US says Iran has lost $10bn in oil revenue due to sanctions

Gas flares from an oil production platform at Iran's Soroush oil fields. The US said a well supplied oil market helps bring Iranian crude exports to zero. (Reuters file photo)
Updated 13 March 2019
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US says Iran has lost $10bn in oil revenue due to sanctions

  • US envoy on Iran, Brian Hook, said Washington the United States is accelerating its plan of bringing Iranian crude exports to zero
  • Washington wants to ensure a stable and well-supplied oil market

HOUSTON: Iran has lost $10 billion in revenue since US sanctions in November have removed about 1.5 million barrels per day (bpd) of Iranian crude from global markets, a US State Department official said on Wednesday.
Brian Hook, the State Department’s special representative on Iran, said in remarks at the CERAWeek energy conference that due to a global oil surplus — in part due to record US production — the United States is accelerating its plan of bringing Iranian crude exports to zero.
US sanctions on Iran and Venezuela, two of the largest oil producers in the Organization of the Petroleum Exporting Countries, and production cuts by OPEC and Russia have boosted global oil prices to near four-month highs.
Iran reached an agreement with world powers in 2015 over its nuclear program which led to the lifting of sanctions in 2016 but US President Donald Trump pulled out of the deal in May last year and reimposed restrictions in November.
Trump “has made it very clear that we need to have a campaign of maximum economic pressure” on Iran, Hook said, “but he also doesn’t want to shock oil markets, he wants to ensure a stable and well-supplied oil market. That policy has not changed.”
The global oil market is looking for signs that Washington may extend sanctions waivers for Iran’s key customers in early May. The United States surprised the market in November last year by allowing eight countries to keep importing Iranian oil — in part causing Brent crude futures, the international benchmark, to fall to near $50 a barrel in late December after surpassing $86 a barrel in October.
The US Energy Information Administration (EIA) has projected that world supply will exceed demand in 2019 by 440,000 bpd, Hook said.
“When you have a better supplied oil market it enables us to accelerate our path to zero. But we also know that there are a lot of variables that go into a well-supplied and stable oil market,” said Hook, a senior policy adviser to US Secretary of State Mike Pompeo.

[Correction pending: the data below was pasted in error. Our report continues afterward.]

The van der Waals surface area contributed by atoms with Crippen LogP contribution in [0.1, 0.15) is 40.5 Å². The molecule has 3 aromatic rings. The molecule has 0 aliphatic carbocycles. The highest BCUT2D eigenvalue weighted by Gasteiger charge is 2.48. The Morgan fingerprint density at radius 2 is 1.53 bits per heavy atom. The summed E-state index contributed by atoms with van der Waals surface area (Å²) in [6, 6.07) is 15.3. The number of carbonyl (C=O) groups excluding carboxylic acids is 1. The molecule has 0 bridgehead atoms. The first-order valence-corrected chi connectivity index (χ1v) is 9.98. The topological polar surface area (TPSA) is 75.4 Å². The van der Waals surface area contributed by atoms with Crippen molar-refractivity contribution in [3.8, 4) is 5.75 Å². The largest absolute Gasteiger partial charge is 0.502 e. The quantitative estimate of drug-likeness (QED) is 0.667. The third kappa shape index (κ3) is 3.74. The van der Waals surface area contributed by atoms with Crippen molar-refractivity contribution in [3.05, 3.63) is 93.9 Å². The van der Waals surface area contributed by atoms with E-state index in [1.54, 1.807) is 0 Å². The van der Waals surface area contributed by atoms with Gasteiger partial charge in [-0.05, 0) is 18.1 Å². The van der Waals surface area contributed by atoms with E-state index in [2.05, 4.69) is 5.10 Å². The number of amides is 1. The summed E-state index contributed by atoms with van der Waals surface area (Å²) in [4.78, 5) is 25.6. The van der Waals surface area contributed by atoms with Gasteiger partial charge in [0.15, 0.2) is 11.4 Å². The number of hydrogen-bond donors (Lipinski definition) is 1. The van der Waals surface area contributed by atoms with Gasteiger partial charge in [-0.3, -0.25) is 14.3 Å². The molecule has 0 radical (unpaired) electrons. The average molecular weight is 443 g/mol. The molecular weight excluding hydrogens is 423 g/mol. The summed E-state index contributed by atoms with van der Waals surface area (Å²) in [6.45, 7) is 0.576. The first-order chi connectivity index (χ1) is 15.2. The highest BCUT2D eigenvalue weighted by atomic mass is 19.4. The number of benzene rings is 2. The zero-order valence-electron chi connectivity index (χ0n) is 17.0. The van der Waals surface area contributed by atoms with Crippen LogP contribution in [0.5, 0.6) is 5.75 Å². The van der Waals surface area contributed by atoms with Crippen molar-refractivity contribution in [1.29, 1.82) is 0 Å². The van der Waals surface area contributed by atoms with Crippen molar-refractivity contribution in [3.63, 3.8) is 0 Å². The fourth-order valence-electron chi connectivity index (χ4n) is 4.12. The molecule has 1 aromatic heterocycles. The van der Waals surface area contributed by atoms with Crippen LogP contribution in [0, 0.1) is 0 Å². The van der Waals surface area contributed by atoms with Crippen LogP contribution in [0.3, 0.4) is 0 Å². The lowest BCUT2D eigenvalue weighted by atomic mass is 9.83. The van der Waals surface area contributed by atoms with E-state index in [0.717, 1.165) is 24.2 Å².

Washington sanctioned Venezuelan oil exports in January in an effort to oust President Nicolas Maduro and a massive power outage since last week halted crude exports from its primary port, essentially crippling the South American country’s principal industry.
“We are aware that our diplomatic and economic pressure, the timing and the pace of that affects Venezuela’s oil industry,” Hook said.
He said the United States is monitoring global supplies for impact from sanctions. “I’ve met a few times with (Saudi Energy Minister) Khalid Al-Falih over the last year when we knew we were taking a lot of oil, we wanted to ensure that we’re doing this in a responsible way,” he said.
Falih said on Sunday that OPEC’s production-curbing agreement likely would last until at least June. OPEC and its allies agreed late in 2018 to cut output by 1.2 million bpd.


Apple’s Cook to China: keep opening for sake of global economy

Updated 23 March 2019
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Apple’s Cook to China: keep opening for sake of global economy

  • Cook’s comments come as Apple weathers sinking sales in China
  • Despite official pledges and repeated assurances that China would continue to open its markets

BEIJING: Apple chief executive Tim Cook nudged China on Saturday to open up and said the future would depend on global collaboration, as the United States and China remained locked in a bitter trade dispute.
“We encourage China to continue to open up, we see that as essential, not only for China to reach its full potential, but for the global economy to thrive,” Cook said at a China Development Forum in Beijing.
Despite official pledges and repeated assurances that China would continue to open its markets, some analysts worry that its reform project has slowed or even stalled under President Xi Jinping, who has sought greater control over the economy and a bigger role for state-owned firms at the expense of the private sector.
Cook’s comments come as Apple weathers sinking sales in China because of a contracting smartphone market, increasing pressure from Chinese rivals, and slowing upgrade cycles. The company reported a revenue drop of 26 percent in the greater China region during the quarter ending in December.
Before those results came out, in a January letter to investors, Cook blamed the company’s poor China performance on trade tension between the United States and China, suggesting that pressure on the economy was hurting sales in China.